Broad Street site draws interest

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There are at least 20 “serious anchor prospects” for the former Parkade site on Broad Street, and advanced discussions are taking place with 10 to 15 in an attempt to secure a letter of interest, officials say.

Kiran Marok of LiveWorkLearnPlay, the Montreal-based master developer on the project, told the Redevelopment Agency this month that her company identified 20 prospects out of 36 originally considered for a mixed-use development that includes a medical or education anchor.

There have been “face-to-face” meetings with these prospects, LWLP co-managing partner and founding principal Max Reim said, with the company receiving three to four calls a week from a “large medical advisory company” outside of Connecticut. There have also been a number of meetings with in-state prospects whose detailed questions indicate a substantial level of interest, Reim said.

LWLP would not tell the RDA who the interested parties are, however, as discussions are ongoing.

“It’s very exciting — it really is,” RDA Chairman Timothy J. Devanney said today. “But until they get down to the point of who it’s going to be, they really can’t talk about names.”

Devanney hopes a frontrunner will emerge in the next month or so.

LWLP has taken many of the prospective developers on tours of Manchester and heard glowing remarks, Devanney said.

Potential developers did question the lack of bus service on Broad Street and possible environmental conditions, Reim said.

While there are few physical barriers, town regulations limiting parking or research and development are a challenge, LWLP officials say. Also, the site along Green Manor Boulevard faces the rear loading docks and service areas of the adjacent shopping center, creating further design and aesthetic hurdles.

In the meantime, local architects Fuss & O’Neill have created two models of mixed-use development at the site to show what can be accommodated or allowed by zoning regulations.

They included a low-density model with a 100,000 square-foot anchor in one three-story building, with the rest of the site divided into specialty housing and small multifamily apartments or townhouses with a parking garage to support the area.

The second high-density scenario is similar, but includes a larger anchor in two four-story buildings totaling 250,000 square-feet. Some of the other buildings in this model are three or four stories and could support retail or smaller office space along with the multifamily residences.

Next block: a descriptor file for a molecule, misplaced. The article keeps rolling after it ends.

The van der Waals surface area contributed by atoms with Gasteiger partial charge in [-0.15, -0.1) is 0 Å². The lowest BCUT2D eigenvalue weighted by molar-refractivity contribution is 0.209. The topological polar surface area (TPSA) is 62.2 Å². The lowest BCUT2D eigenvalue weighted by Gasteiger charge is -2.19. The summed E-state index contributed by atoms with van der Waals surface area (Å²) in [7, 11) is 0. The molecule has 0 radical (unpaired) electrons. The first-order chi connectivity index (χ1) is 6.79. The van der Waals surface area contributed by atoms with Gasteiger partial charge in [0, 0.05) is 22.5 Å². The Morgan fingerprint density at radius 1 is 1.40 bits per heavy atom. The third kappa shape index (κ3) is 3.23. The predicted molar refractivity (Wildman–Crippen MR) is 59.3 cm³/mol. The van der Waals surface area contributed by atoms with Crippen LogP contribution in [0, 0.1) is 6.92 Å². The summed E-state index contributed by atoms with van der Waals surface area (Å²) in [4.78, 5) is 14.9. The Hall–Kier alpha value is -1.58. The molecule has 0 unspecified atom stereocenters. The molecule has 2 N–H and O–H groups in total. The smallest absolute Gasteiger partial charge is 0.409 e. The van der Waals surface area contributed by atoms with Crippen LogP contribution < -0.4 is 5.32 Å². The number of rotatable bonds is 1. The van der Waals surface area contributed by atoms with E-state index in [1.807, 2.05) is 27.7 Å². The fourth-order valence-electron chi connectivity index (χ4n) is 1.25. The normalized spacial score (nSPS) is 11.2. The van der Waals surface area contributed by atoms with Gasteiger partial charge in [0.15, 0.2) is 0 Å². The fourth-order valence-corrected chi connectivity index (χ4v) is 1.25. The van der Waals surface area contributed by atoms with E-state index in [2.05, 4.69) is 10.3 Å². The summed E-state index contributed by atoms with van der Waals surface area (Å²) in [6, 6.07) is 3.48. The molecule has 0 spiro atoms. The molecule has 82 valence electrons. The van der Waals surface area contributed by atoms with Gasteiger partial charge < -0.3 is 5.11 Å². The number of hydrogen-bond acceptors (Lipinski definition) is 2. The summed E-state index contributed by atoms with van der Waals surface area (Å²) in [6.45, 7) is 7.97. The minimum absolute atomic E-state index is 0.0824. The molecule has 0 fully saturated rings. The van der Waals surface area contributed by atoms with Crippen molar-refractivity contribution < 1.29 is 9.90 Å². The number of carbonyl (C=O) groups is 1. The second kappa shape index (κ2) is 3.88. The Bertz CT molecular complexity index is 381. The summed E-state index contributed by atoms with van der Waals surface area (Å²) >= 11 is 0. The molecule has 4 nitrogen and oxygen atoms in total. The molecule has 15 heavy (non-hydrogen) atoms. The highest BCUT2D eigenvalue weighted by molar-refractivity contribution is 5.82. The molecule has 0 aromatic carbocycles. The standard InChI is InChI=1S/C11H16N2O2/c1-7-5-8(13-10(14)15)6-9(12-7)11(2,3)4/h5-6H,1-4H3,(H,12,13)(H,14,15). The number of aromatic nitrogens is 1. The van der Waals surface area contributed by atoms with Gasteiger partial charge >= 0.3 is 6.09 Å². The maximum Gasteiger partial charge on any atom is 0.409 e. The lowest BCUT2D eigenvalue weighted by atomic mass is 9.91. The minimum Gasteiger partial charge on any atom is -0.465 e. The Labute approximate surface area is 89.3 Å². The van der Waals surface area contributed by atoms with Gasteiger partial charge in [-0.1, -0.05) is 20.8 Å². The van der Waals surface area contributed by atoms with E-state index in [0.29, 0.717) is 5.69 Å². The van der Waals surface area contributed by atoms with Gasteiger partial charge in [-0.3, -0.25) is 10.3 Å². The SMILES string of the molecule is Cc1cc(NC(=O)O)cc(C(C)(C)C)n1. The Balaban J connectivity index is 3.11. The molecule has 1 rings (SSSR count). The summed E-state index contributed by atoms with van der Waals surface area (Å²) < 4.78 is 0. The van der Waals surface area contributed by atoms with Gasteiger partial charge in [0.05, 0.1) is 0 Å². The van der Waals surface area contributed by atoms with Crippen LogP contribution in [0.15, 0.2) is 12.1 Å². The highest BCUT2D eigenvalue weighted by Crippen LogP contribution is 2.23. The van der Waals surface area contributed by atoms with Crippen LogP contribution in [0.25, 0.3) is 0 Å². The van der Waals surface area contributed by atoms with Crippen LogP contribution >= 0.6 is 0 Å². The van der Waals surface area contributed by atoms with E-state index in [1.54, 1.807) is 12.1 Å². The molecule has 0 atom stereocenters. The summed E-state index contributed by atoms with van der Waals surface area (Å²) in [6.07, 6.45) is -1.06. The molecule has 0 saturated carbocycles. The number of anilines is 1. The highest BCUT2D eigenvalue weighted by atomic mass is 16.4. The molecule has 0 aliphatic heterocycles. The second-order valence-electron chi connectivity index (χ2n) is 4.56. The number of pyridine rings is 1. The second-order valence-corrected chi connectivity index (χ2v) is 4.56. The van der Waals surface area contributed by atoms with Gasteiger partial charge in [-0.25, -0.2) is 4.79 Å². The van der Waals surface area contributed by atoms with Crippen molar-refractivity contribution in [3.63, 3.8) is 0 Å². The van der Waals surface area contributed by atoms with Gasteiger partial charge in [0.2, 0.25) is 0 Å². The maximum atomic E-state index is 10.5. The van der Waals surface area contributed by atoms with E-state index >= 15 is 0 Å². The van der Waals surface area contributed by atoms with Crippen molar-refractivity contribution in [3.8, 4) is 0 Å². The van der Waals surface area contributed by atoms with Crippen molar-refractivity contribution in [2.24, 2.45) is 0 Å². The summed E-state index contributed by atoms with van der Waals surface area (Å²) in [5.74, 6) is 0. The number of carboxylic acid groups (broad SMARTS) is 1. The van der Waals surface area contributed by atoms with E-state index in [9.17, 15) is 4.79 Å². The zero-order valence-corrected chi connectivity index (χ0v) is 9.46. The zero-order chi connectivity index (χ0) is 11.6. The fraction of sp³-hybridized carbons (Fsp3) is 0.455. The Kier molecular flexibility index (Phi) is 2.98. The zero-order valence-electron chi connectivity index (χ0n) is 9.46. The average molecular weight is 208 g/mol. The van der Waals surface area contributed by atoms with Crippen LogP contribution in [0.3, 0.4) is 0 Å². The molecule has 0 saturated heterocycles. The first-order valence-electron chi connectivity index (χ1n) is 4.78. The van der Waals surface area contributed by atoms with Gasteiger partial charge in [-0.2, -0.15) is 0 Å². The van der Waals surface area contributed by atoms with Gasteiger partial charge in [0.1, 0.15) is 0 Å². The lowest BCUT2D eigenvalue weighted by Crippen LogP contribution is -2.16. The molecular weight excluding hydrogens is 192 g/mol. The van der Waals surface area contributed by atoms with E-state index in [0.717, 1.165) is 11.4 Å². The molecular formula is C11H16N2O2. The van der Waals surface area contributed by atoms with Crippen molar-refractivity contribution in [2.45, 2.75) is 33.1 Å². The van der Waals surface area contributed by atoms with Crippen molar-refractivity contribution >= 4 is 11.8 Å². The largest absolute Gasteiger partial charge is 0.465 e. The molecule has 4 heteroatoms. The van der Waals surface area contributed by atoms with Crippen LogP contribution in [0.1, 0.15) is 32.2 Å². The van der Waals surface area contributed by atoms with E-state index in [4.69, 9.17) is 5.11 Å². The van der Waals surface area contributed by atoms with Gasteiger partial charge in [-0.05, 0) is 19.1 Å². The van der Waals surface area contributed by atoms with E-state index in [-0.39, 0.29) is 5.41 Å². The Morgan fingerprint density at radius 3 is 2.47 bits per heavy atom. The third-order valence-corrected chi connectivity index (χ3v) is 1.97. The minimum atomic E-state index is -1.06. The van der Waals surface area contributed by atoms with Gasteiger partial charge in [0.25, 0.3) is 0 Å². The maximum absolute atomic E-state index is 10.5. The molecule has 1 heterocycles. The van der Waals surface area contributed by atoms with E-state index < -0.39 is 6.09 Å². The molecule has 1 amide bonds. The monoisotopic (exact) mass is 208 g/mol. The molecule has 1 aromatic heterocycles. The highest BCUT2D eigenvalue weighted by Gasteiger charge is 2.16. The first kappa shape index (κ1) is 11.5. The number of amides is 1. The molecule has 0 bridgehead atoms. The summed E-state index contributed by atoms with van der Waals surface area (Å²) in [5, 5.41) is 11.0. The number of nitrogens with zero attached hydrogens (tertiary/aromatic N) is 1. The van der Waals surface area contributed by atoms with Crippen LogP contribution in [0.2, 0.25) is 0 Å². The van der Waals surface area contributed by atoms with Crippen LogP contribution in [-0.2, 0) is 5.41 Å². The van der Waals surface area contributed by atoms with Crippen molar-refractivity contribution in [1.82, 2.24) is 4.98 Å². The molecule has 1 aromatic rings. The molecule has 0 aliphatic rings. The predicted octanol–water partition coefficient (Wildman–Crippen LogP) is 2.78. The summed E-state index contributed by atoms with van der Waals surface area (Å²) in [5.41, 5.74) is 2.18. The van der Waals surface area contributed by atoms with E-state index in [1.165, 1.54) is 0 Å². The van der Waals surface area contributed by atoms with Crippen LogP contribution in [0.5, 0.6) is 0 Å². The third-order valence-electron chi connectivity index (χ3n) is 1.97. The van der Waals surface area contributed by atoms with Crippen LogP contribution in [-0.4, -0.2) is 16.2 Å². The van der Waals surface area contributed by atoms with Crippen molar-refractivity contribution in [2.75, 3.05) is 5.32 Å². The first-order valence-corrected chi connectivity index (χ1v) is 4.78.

Reim said the concept designs are based on current market expectations.

Vice Chairman Robert Schneider noted that the most exciting part of the update was that conversations were taking place with interested parties.

RDA member and Probate Judge Michael Darby said he’d like to see the development be as high density as possible while still looking attractive.

RDA member Gary Sweet noted that the market would ultimately determine density. His main concern was that it be sustainable and on site for long term.

Reim said sustainability should be a consideration.

LWLP conducted the first-phase market study for the town-owned 18-acre parcel on Broad Street that formerly was the site of a derelict strip mall. Released in September, the $150,000 study offered three options with a preference for a mixed medical-educational campus with some housing.

In February the town’s Board of Directors extended the contract with LWLP for $236,250, giving it six months to implement a plan and identify potential developers, tenants, or investors, ideally with letters of intent.

By August there should be a framework to negotiate land disposition, financing, and potential partnership agreements, along with business and financial models and an economic impact to the area. LWLP must also present a conceptual physical development plan for the site that includes a layout of buildings and streets.

It could get a three-month extension to finish the work if necessary, but at no additional payment.

Funds come from the $8 million referendum voters approved in 2009 to redevelop Broad Street. About $2 million is left from that bond.